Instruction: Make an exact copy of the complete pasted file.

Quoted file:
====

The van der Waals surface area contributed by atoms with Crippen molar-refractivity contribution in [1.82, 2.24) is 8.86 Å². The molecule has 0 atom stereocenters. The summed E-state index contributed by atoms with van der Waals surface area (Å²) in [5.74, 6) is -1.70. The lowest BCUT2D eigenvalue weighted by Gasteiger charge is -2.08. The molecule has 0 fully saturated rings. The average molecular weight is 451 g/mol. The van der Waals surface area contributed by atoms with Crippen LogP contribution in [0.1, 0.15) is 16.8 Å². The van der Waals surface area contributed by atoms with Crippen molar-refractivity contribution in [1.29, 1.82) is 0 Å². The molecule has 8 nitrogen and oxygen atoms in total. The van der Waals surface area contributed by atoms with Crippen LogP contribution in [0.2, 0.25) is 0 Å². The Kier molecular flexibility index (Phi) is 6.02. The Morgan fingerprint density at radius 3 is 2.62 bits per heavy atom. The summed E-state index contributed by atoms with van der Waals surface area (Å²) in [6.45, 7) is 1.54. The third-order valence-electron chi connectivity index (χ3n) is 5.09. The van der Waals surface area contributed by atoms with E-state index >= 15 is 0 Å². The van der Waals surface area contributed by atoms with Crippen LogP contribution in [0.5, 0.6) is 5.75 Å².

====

The van der Waals surface area contributed by atoms with Crippen molar-refractivity contribution in [1.82, 2.24) is 8.86 Å². The molecule has 0 atom stereocenters. The summed E-state index contributed by atoms with van der Waals surface area (Å²) in [5.74, 6) is -1.70. The lowest BCUT2D eigenvalue weighted by Gasteiger charge is -2.08. The molecule has 0 fully saturated rings. The average molecular weight is 451 g/mol. The van der Waals surface area contributed by atoms with Crippen LogP contribution in [0.1, 0.15) is 16.8 Å². The van der Waals surface area contributed by atoms with Crippen molar-refractivity contribution in [1.29, 1.82) is 0 Å². The molecule has 8 nitrogen and oxygen atoms in total. The van der Waals surface area contributed by atoms with Crippen LogP contribution in [0.2, 0.25) is 0 Å². The Kier molecular flexibility index (Phi) is 6.02. The Morgan fingerprint density at radius 3 is 2.62 bits per heavy atom. The summed E-state index contributed by atoms with van der Waals surface area (Å²) in [6.45, 7) is 1.54. The third-order valence-electron chi connectivity index (χ3n) is 5.09. The van der Waals surface area contributed by atoms with E-state index >= 15 is 0 Å². The van der Waals surface area contributed by atoms with Crippen LogP contribution in [0.5, 0.6) is 5.75 Å².